Ready for anything: HERU volunteers rush to the scene

By Daniella Miller | September 9, 2004

They have huge backpacks. They are constantly seen sprinting through campus. Who are they? The Ghostbusters? Neo's team from The Matrix? CSI: Baltimore? Guess again. They're part of the Hopkins Emergency Response Organization known as "HERO." It's a student- run volunteer Emergency Medical Service (EMS) unit that provides coverage for the Johns Hopkins University Homewood Campus and surrounding areas. Staffed and run entirely by students, HERO is a member of the National Collegiate Emergency Medical Services Foundation (NCEMSF), which includes a variety of other schools, such as Cornell University and Indiana University. HERO also operates the Hopkins Emergency Response Teaching Unit (HERTU), which teaches classes in CPR, First Aid and Emergency Response. Susan Boswell, dean of student life, is the advisor for the organization.

HERO also runs the Hopkins Emergency Response Unit (HERU). This unit specifically operates in conjunction with Homewood Security and the Student Health and Wellness Center 24 hours a day, seven days a week during the academic year and modified hours during intersession and summer sessions. HERU also provides standby EMS coverage for campus events, (Spring Fair, Homecoming, even Peabody commencement) concerts, (in the past, Reel Big Fish and Guster) and conventions like the Peace by PEACE Annual Baltimore Peace Festival. In any medical emergency, HERU can be reached by dialing 9-1-1 on any campus phone, activating a blue light emergency phone or by calling (410) 516-7777.

During the 2003-2004 school year, HERU crews responded to over 250 medical emergencies on campus. They currently operate with approximately 50 active members, comprised of EMTs and American Red Cross Emergency Responders.

For those interested in running with HERU but who are not yet certified, the Hopkins Emergency Response Teaching Unit provides training to obtain CPR-PR and Emergency First Responder certifications from the Red Cross. The class requires roughly 60 hours of training and culminates in an exam consisting of a written portion and simulated scenes requiring skills demonstration. The teaching staff is comprised of Hopkins undergraduates -- a combination of certified instructors and teaching assistants.

Classes are offered each term, as well as during intersession. Fall and spring semester students must attend two classes each week: one must be on Monday or Tuesday and the other Wednesday or Thursday. All classes run from 7 p.m. to 10 p.m. and are taught in Bloomberg. Credit cannot be gained from the class. The course will begin on Monday, September 13. Questions pertaining to HERU and classes can be directed to abriggs4@jhu.edu.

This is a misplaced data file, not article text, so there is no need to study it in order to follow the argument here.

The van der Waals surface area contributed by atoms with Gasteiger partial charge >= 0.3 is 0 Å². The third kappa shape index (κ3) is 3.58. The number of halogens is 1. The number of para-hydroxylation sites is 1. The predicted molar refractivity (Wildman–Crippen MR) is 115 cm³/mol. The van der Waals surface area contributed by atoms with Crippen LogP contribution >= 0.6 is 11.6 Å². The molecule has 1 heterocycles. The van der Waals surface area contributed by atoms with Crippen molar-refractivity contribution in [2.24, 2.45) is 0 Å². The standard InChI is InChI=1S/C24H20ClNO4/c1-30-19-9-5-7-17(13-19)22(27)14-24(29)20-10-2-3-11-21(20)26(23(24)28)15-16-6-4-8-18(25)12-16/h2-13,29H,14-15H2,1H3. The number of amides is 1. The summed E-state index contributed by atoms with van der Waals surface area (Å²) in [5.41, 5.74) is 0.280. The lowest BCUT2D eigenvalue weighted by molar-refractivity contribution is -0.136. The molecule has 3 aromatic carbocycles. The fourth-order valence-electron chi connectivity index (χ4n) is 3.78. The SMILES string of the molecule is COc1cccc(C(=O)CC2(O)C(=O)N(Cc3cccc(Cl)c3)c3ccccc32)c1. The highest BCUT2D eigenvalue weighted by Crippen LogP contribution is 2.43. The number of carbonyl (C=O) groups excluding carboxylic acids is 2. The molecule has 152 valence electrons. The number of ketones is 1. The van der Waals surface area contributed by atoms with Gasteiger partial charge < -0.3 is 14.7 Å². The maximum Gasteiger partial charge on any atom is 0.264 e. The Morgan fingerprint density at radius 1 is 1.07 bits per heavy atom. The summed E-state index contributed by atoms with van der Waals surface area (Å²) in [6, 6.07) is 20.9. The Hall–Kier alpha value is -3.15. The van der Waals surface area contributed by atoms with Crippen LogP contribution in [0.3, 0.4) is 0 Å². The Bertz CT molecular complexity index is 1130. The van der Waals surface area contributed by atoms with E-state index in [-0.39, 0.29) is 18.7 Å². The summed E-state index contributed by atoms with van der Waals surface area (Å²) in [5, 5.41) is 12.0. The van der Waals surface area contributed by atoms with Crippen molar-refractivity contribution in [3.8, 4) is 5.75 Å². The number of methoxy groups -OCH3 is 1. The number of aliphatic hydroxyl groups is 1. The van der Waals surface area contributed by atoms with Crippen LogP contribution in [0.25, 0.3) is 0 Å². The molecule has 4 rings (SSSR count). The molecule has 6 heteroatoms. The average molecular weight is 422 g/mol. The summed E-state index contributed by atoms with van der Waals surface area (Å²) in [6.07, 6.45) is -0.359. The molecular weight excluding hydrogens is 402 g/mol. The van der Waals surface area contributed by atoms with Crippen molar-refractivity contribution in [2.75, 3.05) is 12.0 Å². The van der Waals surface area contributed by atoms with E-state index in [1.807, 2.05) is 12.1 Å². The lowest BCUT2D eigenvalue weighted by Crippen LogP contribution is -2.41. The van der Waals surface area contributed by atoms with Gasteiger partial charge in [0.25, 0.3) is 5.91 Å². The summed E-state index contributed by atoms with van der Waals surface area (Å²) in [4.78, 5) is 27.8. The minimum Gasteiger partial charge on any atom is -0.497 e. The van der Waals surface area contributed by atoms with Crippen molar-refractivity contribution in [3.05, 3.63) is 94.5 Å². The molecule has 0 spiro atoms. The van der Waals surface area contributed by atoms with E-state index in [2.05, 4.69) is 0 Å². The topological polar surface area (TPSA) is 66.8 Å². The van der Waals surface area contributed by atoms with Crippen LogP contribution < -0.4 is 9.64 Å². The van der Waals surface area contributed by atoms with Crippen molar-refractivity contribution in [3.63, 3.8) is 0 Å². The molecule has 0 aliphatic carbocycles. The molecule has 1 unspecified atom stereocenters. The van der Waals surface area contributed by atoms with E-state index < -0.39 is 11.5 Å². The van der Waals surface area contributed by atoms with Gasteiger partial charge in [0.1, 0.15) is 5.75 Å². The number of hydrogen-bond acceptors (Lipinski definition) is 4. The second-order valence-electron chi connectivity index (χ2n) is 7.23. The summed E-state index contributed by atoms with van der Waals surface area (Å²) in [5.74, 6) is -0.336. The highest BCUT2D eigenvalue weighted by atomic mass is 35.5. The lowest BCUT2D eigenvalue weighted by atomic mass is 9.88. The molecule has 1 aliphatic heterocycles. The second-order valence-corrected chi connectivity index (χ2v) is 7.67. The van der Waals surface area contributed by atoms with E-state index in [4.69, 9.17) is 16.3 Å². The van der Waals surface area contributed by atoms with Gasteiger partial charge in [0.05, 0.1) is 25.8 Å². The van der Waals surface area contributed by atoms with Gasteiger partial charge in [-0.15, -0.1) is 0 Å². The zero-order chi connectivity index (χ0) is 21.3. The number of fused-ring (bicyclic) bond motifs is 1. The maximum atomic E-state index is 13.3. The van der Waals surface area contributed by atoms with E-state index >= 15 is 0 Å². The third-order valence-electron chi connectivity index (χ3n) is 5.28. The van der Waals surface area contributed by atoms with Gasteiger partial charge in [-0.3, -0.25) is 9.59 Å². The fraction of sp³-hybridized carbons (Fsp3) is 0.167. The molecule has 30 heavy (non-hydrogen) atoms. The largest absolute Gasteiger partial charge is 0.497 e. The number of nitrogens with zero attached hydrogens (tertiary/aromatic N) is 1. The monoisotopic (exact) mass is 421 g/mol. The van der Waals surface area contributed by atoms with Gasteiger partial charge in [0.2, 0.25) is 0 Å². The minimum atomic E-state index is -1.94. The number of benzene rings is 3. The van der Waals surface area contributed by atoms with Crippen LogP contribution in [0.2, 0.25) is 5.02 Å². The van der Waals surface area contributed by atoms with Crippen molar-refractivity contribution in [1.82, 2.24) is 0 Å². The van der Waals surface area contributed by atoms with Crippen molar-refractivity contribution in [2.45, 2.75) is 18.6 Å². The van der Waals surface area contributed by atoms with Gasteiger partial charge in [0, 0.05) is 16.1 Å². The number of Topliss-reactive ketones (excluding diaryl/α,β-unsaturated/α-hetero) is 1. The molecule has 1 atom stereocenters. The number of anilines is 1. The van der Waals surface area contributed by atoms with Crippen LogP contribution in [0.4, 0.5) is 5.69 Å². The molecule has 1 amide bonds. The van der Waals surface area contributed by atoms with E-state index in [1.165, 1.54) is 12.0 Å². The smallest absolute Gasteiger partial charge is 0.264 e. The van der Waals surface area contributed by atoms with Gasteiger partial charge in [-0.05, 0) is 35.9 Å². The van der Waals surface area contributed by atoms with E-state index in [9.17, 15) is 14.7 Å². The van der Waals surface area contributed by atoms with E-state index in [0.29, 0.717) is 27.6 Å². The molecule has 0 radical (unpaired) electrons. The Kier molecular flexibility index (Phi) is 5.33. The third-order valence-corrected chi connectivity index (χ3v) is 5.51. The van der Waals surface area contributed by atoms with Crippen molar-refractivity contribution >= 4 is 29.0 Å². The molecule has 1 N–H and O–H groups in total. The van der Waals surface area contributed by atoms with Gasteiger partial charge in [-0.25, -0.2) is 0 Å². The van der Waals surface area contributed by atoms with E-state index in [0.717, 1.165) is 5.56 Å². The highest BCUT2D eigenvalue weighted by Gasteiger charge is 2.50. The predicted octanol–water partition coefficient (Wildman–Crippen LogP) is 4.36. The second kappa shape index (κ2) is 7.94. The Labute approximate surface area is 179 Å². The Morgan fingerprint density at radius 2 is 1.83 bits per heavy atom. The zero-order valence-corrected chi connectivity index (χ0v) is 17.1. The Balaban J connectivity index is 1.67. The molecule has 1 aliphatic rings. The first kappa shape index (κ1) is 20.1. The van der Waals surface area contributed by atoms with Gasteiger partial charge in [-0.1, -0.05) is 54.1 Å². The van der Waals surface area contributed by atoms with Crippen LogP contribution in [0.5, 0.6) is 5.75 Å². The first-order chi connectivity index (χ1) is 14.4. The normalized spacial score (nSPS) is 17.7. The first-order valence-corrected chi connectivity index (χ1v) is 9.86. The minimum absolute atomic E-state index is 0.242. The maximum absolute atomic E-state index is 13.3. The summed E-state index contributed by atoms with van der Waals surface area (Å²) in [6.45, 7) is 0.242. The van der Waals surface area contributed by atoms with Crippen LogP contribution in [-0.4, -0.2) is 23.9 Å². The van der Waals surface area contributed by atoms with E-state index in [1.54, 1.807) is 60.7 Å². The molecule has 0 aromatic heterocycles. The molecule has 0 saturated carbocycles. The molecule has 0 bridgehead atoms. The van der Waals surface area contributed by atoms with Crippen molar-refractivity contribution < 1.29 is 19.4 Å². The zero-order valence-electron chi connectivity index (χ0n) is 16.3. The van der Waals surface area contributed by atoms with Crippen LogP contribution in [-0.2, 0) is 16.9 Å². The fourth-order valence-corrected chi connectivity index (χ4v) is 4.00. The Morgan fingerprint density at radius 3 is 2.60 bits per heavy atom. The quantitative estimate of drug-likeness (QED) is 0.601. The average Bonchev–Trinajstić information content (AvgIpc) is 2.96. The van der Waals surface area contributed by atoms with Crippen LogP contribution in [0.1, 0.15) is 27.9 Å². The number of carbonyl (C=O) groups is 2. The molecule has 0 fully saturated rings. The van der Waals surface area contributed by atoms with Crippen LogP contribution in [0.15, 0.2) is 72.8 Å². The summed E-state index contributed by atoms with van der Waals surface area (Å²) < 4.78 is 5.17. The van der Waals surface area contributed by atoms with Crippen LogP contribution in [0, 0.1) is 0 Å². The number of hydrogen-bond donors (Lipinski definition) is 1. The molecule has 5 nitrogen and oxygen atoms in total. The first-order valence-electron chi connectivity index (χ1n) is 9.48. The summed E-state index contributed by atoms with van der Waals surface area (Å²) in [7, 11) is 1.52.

According to Community Relations Chair Matt Basset, HERU requires a strong commitment from its participants. "The success rate varies from class to class--it's fluctuated between almost 95 percent to less than 25 percent," Basset explains. "It depends on how committed the students are and how willing they are to put in the time and effort necessary. It's not an easy course, but the people who pass it come out with more than just medical skills -- they come out with the mental preparation to enter emergency scenes and get things done."

Mary O, operations lieutenant of HERU, says that it isn't just passing the tests that qualify one to be a member.

"We look for members who are proficient and confident in their skills and in their ability to deal with people," says O. "In addition, members also need to be compassionate and show a true desire to help others in need."

Contacting a crewmember in the case of an emergency is simple. Calls first go through Hopkins Security, which dispatches the duty crew to the scene of the emergency. The crew, made up of two crew members and a crew chief, then responds either by foot or by Hopkins Security transport to provide basic life support, and if necessary, transport to the hospital for additional care.